Tinder acquihires Humin to go beyond dating, and get an SF office too
Dating app Tinder is acquiring Humin the San Francisco startup which took a high-wire approach to contact management, trying to merge lots of disparate information into one contact app. Terms were undisclosed by TechCrunch understands from multiple sources that this roughly equates to an acqui-hire scenario.
Tinder says it is acquiring Humin’s technology and IP, while the founders and “many members” (says the company) of the team will switch over to effectively create Tinder’s office in SF.
Humin co-founders Ankur Jain and David Wyler join Tinder’s team as VP of Product and VP of Partnerships, respectively. It’s understood that Humin’s experience of contact management (and its location-based Knock Knock product) will be absorbed into Tinder’s drive to become a broader “meeting new people in real life” app, rather than simply a pure dating one, which is clearly what it’s best known for. The Humin product stored contacts based on when, where or how you met someone, with added search functionality. That kind of thinking could be useful for Tinder down the road.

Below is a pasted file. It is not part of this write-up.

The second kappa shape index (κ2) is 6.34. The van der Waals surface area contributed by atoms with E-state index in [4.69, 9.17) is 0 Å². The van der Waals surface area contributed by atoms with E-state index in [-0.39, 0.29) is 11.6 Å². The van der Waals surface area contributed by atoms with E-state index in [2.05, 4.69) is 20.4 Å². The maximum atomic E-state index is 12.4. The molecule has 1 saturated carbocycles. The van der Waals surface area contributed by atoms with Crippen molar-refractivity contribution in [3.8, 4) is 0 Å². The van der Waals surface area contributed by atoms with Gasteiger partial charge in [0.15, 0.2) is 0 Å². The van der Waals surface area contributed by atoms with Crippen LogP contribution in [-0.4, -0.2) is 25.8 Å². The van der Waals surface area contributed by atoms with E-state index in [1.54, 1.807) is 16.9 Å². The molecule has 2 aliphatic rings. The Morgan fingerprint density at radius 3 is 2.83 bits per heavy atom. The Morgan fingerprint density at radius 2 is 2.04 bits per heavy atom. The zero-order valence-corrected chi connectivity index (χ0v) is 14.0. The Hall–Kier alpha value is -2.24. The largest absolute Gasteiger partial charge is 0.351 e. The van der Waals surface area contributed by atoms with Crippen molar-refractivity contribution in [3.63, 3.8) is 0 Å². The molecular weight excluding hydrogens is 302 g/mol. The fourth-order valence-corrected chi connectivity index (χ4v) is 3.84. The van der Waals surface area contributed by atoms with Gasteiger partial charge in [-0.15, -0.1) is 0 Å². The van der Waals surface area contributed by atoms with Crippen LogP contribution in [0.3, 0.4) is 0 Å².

Indeed, in a statement Sean Rad, co-founder and CEO of Tinder said the company would be leveraging Humin’s “experience and IP to accelerate our product roadmap.”
Jain said he has met Rad at F.ounders in Dublin and “it became abundantly clear that we were both fighting for the same thing.” In other words to connect people in the real world.
However, multiple sources have confirmed to us that Humin had limited traction in the crowded contact management space and was struggling to raise further capital. Not all the Humin team are moving over to get a Tinder desk
TechCrunch understands that the company was down as shopping for an acquisition back in December and in the process has lost a handful of key staff such as Arielle Zuckerberg, Mark Zuckerberg’s youngest Sister, who has joined Kleiner Perkins.
The acquisition is in line with early reports, such as on ReCode, that Tinder itself was struggling to bring on more experienced people and clearly needed a footprint in San Francisco.
Is this your average face-saving exit for a startup that struggled to raise more money; a genuine acquisition of useful IP/engineering experience; a simple way to fully staff a new SF office; or a way to bring on new executives to a company that could really use them right now? We’re going for a little bit of all those things.